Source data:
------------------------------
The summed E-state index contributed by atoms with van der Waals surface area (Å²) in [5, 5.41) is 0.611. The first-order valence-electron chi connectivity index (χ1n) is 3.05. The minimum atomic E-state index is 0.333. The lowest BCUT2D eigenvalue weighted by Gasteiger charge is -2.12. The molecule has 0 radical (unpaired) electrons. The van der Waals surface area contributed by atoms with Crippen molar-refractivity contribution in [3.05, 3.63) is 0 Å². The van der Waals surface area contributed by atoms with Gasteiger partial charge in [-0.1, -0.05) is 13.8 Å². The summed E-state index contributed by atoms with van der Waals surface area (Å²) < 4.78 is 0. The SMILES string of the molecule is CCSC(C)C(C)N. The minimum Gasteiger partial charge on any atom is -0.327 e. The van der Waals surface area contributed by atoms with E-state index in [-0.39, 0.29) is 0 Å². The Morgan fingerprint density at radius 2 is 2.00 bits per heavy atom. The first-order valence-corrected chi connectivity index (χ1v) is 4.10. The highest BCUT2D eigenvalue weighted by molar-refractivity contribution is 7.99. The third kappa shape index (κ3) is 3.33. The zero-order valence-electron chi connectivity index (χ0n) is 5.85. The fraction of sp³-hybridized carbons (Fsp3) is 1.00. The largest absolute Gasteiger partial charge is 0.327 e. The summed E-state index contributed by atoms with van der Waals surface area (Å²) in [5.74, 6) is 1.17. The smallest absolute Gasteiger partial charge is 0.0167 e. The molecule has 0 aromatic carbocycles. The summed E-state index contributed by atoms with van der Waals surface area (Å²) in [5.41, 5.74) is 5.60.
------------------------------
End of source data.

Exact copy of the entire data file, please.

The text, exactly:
The summed E-state index contributed by atoms with van der Waals surface area (Å²) in [5, 5.41) is 0.611. The first-order valence-electron chi connectivity index (χ1n) is 3.05. The minimum atomic E-state index is 0.333. The lowest BCUT2D eigenvalue weighted by Gasteiger charge is -2.12. The molecule has 0 radical (unpaired) electrons. The van der Waals surface area contributed by atoms with Crippen molar-refractivity contribution in [3.05, 3.63) is 0 Å². The van der Waals surface area contributed by atoms with Gasteiger partial charge in [-0.1, -0.05) is 13.8 Å². The summed E-state index contributed by atoms with van der Waals surface area (Å²) < 4.78 is 0. The SMILES string of the molecule is CCSC(C)C(C)N. The minimum Gasteiger partial charge on any atom is -0.327 e. The van der Waals surface area contributed by atoms with E-state index in [-0.39, 0.29) is 0 Å². The Morgan fingerprint density at radius 2 is 2.00 bits per heavy atom. The first-order valence-corrected chi connectivity index (χ1v) is 4.10. The highest BCUT2D eigenvalue weighted by molar-refractivity contribution is 7.99. The third kappa shape index (κ3) is 3.33. The zero-order valence-electron chi connectivity index (χ0n) is 5.85. The fraction of sp³-hybridized carbons (Fsp3) is 1.00. The largest absolute Gasteiger partial charge is 0.327 e. The summed E-state index contributed by atoms with van der Waals surface area (Å²) in [5.74, 6) is 1.17. The smallest absolute Gasteiger partial charge is 0.0167 e. The molecule has 0 aromatic carbocycles. The summed E-state index contributed by atoms with van der Waals surface area (Å²) in [5.41, 5.74) is 5.60.